'Okja' is Gritty Mix of Two Different Human Perceptions of Animal, Says Director | Be Korea-savvy

‘Okja’ is Gritty Mix of Two Different Human Perceptions of Animal, Says Director

Director Bong Joon-ho and Ted Sarandos, chief content officer of Netflix. (image: Yonhap)

Director Bong Joon-ho and Ted Sarandos, chief content officer of Netflix. (image: Yonhap)

SEOUL, Jun. 28 (Korea Bizwire)South Korean director Bong Joon-ho said on Tuesday he wanted to tell the story of an animal that can hold many different meanings to mankind in the Netflix-backed sci-fi film “Okja.”

“I wanted to shoot a film about animal which can both be friend or family and food to us,” Bong said during an interview with Yonhap News Agency at a Seoul cafe.

“We sometimes eat grilled pork chops while spending a happy time with our pet dog at home. People separated the notion of animals into these two for their comfort, but I wanted to show them that they actually are one thing through a humorous and rib-tickling experience.”

The film about the friendship between a genetically modified “super pig” named Okja and a farm girl is Bong’s follow-up to his international action film “Snowpiercer.” In the 2013 movie about a post-apocalyptic world, the lower classes are forced to eat gelatinous protein bars made from mysterious insects.

Questioned why he sticks to the theme of food, Bong answered: “Eating is very important and part of our daily lives, but we don’t know well where the food comes from. I was surprised to observe the process of disassembling dead animals at a slaughterhouse in Colorado before the filming. I wanted to tell the problems with factory-based animal husbandry systems by showing exactly how meat is processed.”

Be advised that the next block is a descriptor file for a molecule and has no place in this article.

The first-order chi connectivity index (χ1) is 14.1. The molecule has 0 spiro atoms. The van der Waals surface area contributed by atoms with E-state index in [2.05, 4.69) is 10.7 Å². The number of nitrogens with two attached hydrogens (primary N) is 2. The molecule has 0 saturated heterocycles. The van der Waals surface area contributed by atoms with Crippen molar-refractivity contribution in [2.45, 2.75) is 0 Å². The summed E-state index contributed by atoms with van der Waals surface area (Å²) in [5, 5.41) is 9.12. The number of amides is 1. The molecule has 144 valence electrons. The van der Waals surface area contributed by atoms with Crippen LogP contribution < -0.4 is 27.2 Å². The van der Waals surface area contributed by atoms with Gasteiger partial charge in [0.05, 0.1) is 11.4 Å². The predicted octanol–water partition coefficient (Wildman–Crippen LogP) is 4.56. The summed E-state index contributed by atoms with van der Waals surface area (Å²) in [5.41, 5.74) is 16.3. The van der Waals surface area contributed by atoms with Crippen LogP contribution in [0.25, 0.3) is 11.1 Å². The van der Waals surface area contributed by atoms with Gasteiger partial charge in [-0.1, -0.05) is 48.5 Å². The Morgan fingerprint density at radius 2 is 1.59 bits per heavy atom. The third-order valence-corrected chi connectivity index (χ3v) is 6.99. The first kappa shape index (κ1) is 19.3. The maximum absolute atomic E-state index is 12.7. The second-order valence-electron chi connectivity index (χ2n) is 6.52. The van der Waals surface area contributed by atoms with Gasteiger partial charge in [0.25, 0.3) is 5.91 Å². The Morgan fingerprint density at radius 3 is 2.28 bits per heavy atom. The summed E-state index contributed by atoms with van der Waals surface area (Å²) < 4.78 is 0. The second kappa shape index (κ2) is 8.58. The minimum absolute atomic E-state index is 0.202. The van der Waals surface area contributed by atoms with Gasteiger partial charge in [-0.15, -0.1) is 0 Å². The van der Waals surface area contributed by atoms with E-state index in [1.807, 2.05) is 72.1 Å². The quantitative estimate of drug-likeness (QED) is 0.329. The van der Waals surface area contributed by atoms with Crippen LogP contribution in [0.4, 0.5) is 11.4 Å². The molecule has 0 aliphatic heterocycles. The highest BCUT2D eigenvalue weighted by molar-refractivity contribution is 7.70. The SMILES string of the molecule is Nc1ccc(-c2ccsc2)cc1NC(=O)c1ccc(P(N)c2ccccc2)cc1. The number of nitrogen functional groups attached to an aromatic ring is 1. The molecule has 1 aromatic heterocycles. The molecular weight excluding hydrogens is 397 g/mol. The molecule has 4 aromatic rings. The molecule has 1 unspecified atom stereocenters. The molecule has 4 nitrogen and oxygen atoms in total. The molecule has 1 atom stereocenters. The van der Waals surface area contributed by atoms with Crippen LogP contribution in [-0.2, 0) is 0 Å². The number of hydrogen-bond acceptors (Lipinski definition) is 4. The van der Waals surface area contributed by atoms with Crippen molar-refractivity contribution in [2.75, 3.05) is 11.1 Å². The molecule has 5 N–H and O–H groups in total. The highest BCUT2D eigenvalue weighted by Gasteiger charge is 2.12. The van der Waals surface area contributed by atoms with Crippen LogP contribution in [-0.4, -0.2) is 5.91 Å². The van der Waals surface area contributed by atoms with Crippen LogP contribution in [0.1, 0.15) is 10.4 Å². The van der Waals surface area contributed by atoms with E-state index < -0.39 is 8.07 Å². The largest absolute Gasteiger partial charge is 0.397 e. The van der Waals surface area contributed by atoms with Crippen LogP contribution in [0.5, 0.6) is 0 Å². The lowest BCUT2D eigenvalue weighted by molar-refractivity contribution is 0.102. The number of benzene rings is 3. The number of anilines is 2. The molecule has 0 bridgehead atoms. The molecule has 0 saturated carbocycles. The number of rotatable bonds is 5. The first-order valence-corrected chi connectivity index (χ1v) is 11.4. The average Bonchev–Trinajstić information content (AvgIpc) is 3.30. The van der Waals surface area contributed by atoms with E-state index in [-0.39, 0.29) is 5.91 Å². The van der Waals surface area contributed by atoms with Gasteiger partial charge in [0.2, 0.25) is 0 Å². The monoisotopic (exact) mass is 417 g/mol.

“Okja” was co-produced by three Hollywood studios — Plan B, Lewis Pictures and Kate Street Picture Company — while Netflix covered the film’s entire budget of US$50 million. The movie will open simultaneously on the online platform and 107 screens at 83 venues around South Korea on Thursday (Korean time). But the country’s three largest multi-screen chains — CJ CGV, Lotte Cinema and Megabox, which control 90 percent of screens in the country — refused to release the movie, arguing that the simultaneous release would undermine the existing movie distribution system.

Bong said he never intended to ignite controversy by partnering with Netflix.

“Since the movie’s budget size was too big to be handled by a single Asian or European company, I had no other option but to work with an American company. But American companies are notorious for usually not giving the director full control of the film. But Netflix was the only company that gave me full control.”

Bong said he is content with the fact that this would be the widest theatrical release for a Netflix film although it might be the smallest for any of his films.

The director nodded when asked if he was distressed due to the debate over the release but said: “I conducted more than a hundred interviews over the past one month and a half. But there also is a positive side because they talked about the distribution system, media and technical things, not the story. This increases the public awareness of the film with less leakage of its story.”

He recommended Netflix users see the film on a large television set or use a projector rather than smart devices, because it was shot for big theater screens.

“Since it was invited to many film festivals, I guessed it would be continuously shown on the big screen somewhere on Earth,” he said.


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